Want to hear inside information about the National Security Agency leak? Hear the “story behind-the-story” from Spencer Ackerman, national security editor for the Guardian U.S. newspaper at the 2014 American Library Association Midwinter Meeting in Philadelphia. Ackerman will address library professionals during the Washington Update session on Saturday, January 25, 2014, from 8:30-10:00a.m. in the Pennsylvania Convention Center, room 201 B.

It’s been ten years since the Children’s Internet Protection Act—the law that requires public libraries and K-12 schools to employ internet filtering software in exchange for certain federal funding—was upheld by the U.S. Supreme Court as constitutional. During the past decade, how have libraries coped with the law’s filtering requirements? What can be done to ensure open and equitable access to information while complying with the law?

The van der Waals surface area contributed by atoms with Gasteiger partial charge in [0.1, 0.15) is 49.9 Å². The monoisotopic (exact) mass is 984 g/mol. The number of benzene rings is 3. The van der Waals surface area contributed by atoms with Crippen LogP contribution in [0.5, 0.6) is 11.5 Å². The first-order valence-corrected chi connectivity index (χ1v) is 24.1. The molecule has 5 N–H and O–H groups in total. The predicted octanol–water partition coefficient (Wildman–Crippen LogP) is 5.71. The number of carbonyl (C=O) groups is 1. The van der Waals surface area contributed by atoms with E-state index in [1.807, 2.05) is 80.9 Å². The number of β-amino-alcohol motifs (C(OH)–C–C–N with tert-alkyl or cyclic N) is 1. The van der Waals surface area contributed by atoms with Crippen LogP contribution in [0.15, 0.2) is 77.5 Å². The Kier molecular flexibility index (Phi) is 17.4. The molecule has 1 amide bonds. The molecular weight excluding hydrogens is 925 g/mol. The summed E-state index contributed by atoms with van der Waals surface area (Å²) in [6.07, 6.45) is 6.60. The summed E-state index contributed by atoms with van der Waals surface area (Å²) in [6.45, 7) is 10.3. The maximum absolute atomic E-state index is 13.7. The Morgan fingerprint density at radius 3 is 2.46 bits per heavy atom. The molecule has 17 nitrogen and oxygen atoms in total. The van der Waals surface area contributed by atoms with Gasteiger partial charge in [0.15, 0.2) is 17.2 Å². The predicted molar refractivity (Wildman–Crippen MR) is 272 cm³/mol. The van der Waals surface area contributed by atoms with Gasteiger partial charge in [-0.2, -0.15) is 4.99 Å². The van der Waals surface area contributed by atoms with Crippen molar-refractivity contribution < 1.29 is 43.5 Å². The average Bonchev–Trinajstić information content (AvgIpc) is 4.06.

Join library leaders at “Revisiting the Children’s Internet Protection Act: 10 Years Later,” an interactive session that will be held during the 2014 American Library Association Midwinter Meeting in Philadelphia. Panelists will discuss the difficult issues faced by librarians developing and managing internet use policies. Panelists will wade through legal requirements, ethical arguments, factual issues, and the potential long-term impacts of filtering. The session will take place Sunday, January 26, 2014, from 1:00-2:30 p.m., in the Pennsylvania Convention Center, room 203 A.